AUBURN HILLS, MICH. — It would have been easy for this team to cede defeat down 16 points in the third quarter.
After all, the Pelicans were missing one of its leading scorers (forward Ryan Anderson), its starting point guard (Jrue Holiday), its starting center (Jason Smith) and its sixth man (Tyreke Evans) while in the midst of being outscored 32-17 in the third quarter.
But on the road and relying on players it normally wouldn’t, New Orleans kept chipping away. It regained the lead with a little more than a minute left in the fourth quarter on a tip-in from Anthony Davis, then two free throws from Anthony Morrow gave the Pelicans a three-point lead. Pistons forward Josh Smith tied the game at 101, giving New Orleans a shot at the win. Guard Eric Gordon, who had seven turnovers on the night, redeemed himself with a driving, spinning layup that gave New Orleans a 103-101 victory.
The Pelicans won for the second time in three games after enduring an eight-game losing streak earlier in January, and the first time they’ve swept the Pistons in back-to-back seasons since 1995.
“He wasn’t having his best night, at all, but he’s Eric,” said guard Austin Rivers. “We trust him. That’s what he does and what he gets paid to do, and he does it well. If the game is on the line and Eric has the ball, we feel like we have a great chance of winning. He went out there and made a big shot for us. That was a great win for us, we just have to figure out a way to take this and build from it.”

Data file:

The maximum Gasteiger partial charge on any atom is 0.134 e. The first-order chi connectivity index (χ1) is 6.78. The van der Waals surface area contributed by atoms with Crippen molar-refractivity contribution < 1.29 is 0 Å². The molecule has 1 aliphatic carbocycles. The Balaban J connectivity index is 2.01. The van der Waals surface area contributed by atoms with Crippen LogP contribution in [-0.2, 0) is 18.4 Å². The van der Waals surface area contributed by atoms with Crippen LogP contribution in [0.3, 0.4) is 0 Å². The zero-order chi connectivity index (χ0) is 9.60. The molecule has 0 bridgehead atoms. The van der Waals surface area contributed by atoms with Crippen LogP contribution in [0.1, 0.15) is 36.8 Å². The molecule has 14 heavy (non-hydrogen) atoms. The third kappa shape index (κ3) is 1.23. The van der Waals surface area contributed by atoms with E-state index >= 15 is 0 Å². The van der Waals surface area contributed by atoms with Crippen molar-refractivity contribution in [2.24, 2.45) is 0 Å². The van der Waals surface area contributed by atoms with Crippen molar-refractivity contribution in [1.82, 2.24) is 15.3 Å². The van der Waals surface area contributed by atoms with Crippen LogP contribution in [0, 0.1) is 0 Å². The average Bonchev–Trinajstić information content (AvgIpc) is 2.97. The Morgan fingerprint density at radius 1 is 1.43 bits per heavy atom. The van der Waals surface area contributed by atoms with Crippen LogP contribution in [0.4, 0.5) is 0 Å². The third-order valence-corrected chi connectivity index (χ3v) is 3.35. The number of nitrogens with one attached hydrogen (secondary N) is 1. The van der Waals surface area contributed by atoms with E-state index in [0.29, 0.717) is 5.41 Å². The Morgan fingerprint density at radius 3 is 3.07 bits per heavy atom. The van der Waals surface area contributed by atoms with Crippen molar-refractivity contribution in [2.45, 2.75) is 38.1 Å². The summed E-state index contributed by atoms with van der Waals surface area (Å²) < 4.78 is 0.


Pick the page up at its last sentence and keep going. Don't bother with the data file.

The first look at what this Pelicans team has the potential to be came in the second quarter, when forward Anthony Davis checked back into the game after going scoreless in the first.
Quickly, he scored his first points on a jumper. His second basket came shortly after, as did his first assist, on a 3-pointer by guard Anthony Morrow. This streak was part of a four-minute stretch where the Pelicans scored 13 unanswered points in a row and briefly regained the lead.
Forget the injuries and inconsistencies that have plagued this season thus far — these four minutes were what this New Orleans team has the potential to be.
At halftime, New Orleans had 10 turnovers and still led by six. Almost half — 21 of 54 — of the team’s points had come from the bench, even without sixth man Tyreke Evans, who was held out because of an illness. In his place, guard Austin Rivers had nine points, and every Pelican that saw the court in the first half scored.
It all seemed to be coming off the rails in the third quarter, though, when the Pistons outscored the Pelicans 32-17 in the third quarter. Detroit led by as many as 16 points at one point in the quarter, while Pistons point guard Brandon Jennings outscored New Orleans by himself, tallying 18 points in the third quarter alone.
But in the fourth quarter, New Orleans relied on big 3-pointers while weathering the Pistons’ relentless inside attack. The Pistons’ starting center, Andre Drummond, scored 21 to go along with his 20 rebounds, but the Pelicans continued to reel in big 3-pointers. Morrow — one of those players stepping up in place of injured starters — finished with a team-high 21 points on 4-of-5 3-point shooting.
Even with a season-high 21 turnovers, even with Evans out with an illness, even with a 16-point deficit, the Pelicans never stopped clawing.
None of that mattered — the game was never over for this young team.
“It was an ugly game, for sure, but it’s just a good experience to get a win like that with a young group,” Gordon said. “We just have to build off this.”